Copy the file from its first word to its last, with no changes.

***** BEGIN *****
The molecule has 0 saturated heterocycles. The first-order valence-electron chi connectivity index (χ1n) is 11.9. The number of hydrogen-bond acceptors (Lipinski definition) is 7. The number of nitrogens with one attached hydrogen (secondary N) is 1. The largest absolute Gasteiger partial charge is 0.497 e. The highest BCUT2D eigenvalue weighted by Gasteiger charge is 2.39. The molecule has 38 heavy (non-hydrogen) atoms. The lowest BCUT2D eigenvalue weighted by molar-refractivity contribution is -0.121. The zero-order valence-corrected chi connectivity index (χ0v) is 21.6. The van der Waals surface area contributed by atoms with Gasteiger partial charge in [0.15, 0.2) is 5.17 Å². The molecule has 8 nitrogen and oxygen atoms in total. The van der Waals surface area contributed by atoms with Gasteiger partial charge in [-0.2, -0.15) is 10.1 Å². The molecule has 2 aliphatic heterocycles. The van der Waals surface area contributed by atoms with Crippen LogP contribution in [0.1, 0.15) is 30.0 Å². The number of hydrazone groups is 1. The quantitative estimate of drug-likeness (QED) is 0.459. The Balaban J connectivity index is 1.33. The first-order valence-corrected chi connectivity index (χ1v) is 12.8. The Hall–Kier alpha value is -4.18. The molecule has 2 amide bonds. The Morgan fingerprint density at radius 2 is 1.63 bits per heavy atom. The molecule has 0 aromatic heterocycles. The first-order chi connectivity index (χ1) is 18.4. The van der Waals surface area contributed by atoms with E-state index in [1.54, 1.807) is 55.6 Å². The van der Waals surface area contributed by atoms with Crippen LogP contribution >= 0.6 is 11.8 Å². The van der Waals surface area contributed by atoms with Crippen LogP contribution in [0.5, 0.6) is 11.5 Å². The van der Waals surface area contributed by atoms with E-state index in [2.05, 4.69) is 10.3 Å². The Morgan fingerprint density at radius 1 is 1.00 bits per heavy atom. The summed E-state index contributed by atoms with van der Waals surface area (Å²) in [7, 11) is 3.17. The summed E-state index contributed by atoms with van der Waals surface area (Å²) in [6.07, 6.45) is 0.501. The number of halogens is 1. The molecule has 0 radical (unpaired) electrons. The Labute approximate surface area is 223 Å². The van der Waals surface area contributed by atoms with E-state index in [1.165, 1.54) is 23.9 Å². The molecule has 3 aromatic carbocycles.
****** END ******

The molecule has 0 saturated heterocycles. The first-order valence-electron chi connectivity index (χ1n) is 11.9. The number of hydrogen-bond acceptors (Lipinski definition) is 7. The number of nitrogens with one attached hydrogen (secondary N) is 1. The largest absolute Gasteiger partial charge is 0.497 e. The highest BCUT2D eigenvalue weighted by Gasteiger charge is 2.39. The molecule has 38 heavy (non-hydrogen) atoms. The lowest BCUT2D eigenvalue weighted by molar-refractivity contribution is -0.121. The zero-order valence-corrected chi connectivity index (χ0v) is 21.6. The van der Waals surface area contributed by atoms with Gasteiger partial charge in [0.15, 0.2) is 5.17 Å². The molecule has 8 nitrogen and oxygen atoms in total. The van der Waals surface area contributed by atoms with Gasteiger partial charge in [-0.2, -0.15) is 10.1 Å². The molecule has 2 aliphatic heterocycles. The van der Waals surface area contributed by atoms with Crippen LogP contribution in [0.1, 0.15) is 30.0 Å². The number of hydrazone groups is 1. The quantitative estimate of drug-likeness (QED) is 0.459. The Balaban J connectivity index is 1.33. The first-order valence-corrected chi connectivity index (χ1v) is 12.8. The Hall–Kier alpha value is -4.18. The molecule has 2 amide bonds. The Morgan fingerprint density at radius 2 is 1.63 bits per heavy atom. The molecule has 0 aromatic heterocycles. The first-order chi connectivity index (χ1) is 18.4. The van der Waals surface area contributed by atoms with E-state index in [1.54, 1.807) is 55.6 Å². The van der Waals surface area contributed by atoms with Crippen LogP contribution >= 0.6 is 11.8 Å². The van der Waals surface area contributed by atoms with Crippen LogP contribution in [0.5, 0.6) is 11.5 Å². The van der Waals surface area contributed by atoms with E-state index in [2.05, 4.69) is 10.3 Å². The Morgan fingerprint density at radius 1 is 1.00 bits per heavy atom. The summed E-state index contributed by atoms with van der Waals surface area (Å²) in [7, 11) is 3.17. The summed E-state index contributed by atoms with van der Waals surface area (Å²) in [6.07, 6.45) is 0.501. The number of halogens is 1. The molecule has 0 radical (unpaired) electrons. The Labute approximate surface area is 223 Å². The van der Waals surface area contributed by atoms with E-state index in [1.165, 1.54) is 23.9 Å². The molecule has 3 aromatic carbocycles.